GLP-1 receptor agonists for Parkinson's disease

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Abstract

Background: Parkinson's disease (PD) is a progressive disorder characterised by both motor and non-motor problems. Glucagon-like peptide-1 (GLP-1) receptor agonists, licensed for treatment of type 2 diabetes, work by stimulating GLP-1 receptors in the pancreas, which triggers the release of insulin. GLP-1 receptors have been found in the brain. Insulin signalling in the brain plays a key role in neuronal metabolism and repair and in synaptic efficacy, but insulin signalling is desensitised in the brain of people with PD. Researchers are exploring the neuroprotective effects of GLP-1 receptor agonists in neurodegenerative disorders such as PD. Objectives: To evaluate the effectiveness and safety of GLP-1 receptor agonists for Parkinson's disease. Search methods: We searched the Cochrane Movement Disorders Group trials register; the Cochrane Central Register of Controlled Trials (CENTRAL), in the Cochrane Library; and Ovid MEDLINE and Embase. We also searched clinical trials registries, and we handsearched conference abstracts. The most recent search was run on 25 June 2020. Selection criteria: We included randomised controlled trials (RCTs) of adults with PD that compared GLP-1 receptor agonists with conventional PD treatment, placebo, or no treatment. Data collection and analysis: Two review authors independently assessed studies for inclusion, extracted data, and assessed risk of bias. We rated the quality of evidence using GRADE. We resolved discrepancies between the two data extractors by consultation with a third review author. Main results: Through our searches, we retrieved 99 unique records, of which two met our inclusion criteria. One double-blind study of exenatide versus placebo randomised 62 participants, who self-administered exenatide or placebo for 48 weeks and were followed up at 60 weeks after a 12-week washout. One single-blind study of exenatide versus no additional treatment randomised 45 participants; participants in the intervention group self-administered exenatide for 12 months, and all participants were followed up at 14 months and 24 months following absence of exenatide for 2 months and 12 months, respectively. These trials had low risk of bias, except risk of performance bias was high for Aviles-Olmos 2013. Exenatide versus placebo. Primary outcomes. We found low-certainty evidence suggesting that exenatide improves motor impairment as assessed by the Movement Disorder Society-Unified Parkinson's Disease Rating Scale (MDS-UPDRS) Part III in the off-medication state (mean difference (MD) -3.10, 95% confidence interval (CI) -6.11 to -0.09). The difference in scores was slightly greater when scores were adjusted for baseline severity of the condition (as reported by study authors) (MD -3.5, 95% CI -6.7 to -0.3), exceeding the minimum clinically important difference (MCID). We found low-certainty evidence suggesting that exenatide has little or no effect on health-related quality of life (HRQoL) as assessed by the Parkinson's Disease Questionnaire (PDQ)-39 Summary Index (SI) (MD -1.80, 95% CI -6.95 to 3.35), the EuroQol scale measuring health status in five dimensions (EQ5D) (MD 0.07, 95% CI -0.03 to 0.16), or the EQ5D visual analogue scale (VAS) (MD 5.00, 95% CI -3.42 to 13.42). Eight serious adverse events (SAEs) were recorded, but all were considered unrelated to the intervention. Low-certainty evidence suggests that exenatide has little or no effect on weight loss (risk ratio (RR) 1.25, 95% CI 0.89 to 1.76). Exenatide versus no treatment. Primary outcomes at 14 months. We found very low-certainty evidence suggesting that exenatide improves motor impairment as assessed by MDS-UPDRS Part III off medication (MD -4.50, 95% CI -8.64 to -0.36), exceeding the MCID. We are uncertain whether exenatide improves HRQoL as assessed by the PDQ-39 SI (MD 3.50, 95% CI -2.75 to 9.75; very low-quality evidence). We found very low-certainty evidence suggesting that exenatide has little or no effect on the number of SAEs (RR 1.60, 95% 0.40 to 6.32). We found very low-certainty evidence suggesting that exenatide may lead to weight loss (MD -2.40 kg, 95% CI -4.56 to -0.24). Primary outcomes at 24 months. We found evidence as reported by study authors to suggest that exenatide improves motor impairment as measured by MDS-UPDRS Part III off medication (MD 5.6 points, 95% CI 2.2 to 9.0). Exenatide may not improve HRQoL as assessed by the PDQ-39 SI (P = 0.682) and may not result in weight loss (MD 0.1 kg, 95% CI 3.0 to 2.8). Authors' conclusions: Low- or very low-certainty evidence suggests that exenatide may improve motor impairment for people with PD. The difference in motor impairment observed between groups may persist for some time following cessation of exenatide. This raises the possibility that exenatide may have a disease-modifying effect. SAEs were unlikely to be related to treatment. The effectiveness of exenatide for improving HRQoL, non-motor outcomes, ADLs, and psychological outcomes is unclear. Ongoing studies are assessing other GLP-1 receptor agonists.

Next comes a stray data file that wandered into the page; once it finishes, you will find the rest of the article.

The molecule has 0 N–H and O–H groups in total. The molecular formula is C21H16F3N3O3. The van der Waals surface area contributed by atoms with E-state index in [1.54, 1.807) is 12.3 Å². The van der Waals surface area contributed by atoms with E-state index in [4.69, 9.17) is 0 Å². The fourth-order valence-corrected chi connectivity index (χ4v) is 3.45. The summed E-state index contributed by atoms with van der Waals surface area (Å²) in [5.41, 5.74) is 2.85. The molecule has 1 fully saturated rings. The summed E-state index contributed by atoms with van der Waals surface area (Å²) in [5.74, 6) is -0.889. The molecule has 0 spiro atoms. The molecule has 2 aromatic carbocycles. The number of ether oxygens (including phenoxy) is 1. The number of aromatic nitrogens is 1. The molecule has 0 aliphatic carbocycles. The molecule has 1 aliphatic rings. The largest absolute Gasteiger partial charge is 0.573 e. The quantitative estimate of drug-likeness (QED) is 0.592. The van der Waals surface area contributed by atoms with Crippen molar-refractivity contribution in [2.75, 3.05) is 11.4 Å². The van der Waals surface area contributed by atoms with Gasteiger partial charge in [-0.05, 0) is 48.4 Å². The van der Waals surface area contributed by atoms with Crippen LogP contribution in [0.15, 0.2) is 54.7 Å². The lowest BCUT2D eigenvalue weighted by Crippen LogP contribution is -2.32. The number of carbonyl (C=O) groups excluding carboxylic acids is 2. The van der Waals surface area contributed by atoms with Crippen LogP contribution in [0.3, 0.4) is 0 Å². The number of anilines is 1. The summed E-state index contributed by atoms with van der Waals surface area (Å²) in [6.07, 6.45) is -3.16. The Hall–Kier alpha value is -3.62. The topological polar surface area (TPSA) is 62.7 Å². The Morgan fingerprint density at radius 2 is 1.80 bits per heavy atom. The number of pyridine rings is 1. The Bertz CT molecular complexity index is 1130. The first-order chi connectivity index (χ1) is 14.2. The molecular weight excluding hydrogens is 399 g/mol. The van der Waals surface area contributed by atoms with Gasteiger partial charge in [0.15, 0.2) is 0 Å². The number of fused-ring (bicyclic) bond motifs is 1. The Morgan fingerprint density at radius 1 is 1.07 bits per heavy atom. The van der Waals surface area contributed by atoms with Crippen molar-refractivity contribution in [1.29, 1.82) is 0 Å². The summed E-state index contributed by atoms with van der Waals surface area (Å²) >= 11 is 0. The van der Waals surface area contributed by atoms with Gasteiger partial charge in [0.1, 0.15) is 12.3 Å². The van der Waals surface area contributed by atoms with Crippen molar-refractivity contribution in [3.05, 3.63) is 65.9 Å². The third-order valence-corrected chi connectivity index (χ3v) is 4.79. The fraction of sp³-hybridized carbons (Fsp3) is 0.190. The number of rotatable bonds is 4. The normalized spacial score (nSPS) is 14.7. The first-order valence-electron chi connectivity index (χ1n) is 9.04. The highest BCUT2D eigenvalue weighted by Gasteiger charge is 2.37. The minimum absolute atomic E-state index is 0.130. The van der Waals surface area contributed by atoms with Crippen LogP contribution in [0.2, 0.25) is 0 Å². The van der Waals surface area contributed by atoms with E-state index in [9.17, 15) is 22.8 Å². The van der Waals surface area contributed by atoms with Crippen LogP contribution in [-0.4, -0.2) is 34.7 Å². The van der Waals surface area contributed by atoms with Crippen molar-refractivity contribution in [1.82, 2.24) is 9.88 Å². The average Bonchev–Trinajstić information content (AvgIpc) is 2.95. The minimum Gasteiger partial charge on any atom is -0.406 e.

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APA

Mulvaney, C. A., Duarte, G. S., Handley, J., Evans, D. J. W., Menon, S., Wyse, R., & Emsley, H. C. A. (2020, July 23). GLP-1 receptor agonists for Parkinson’s disease. Cochrane Database of Systematic Reviews. John Wiley and Sons Ltd. https://doi.org/10.1002/14651858.CD012990.pub2

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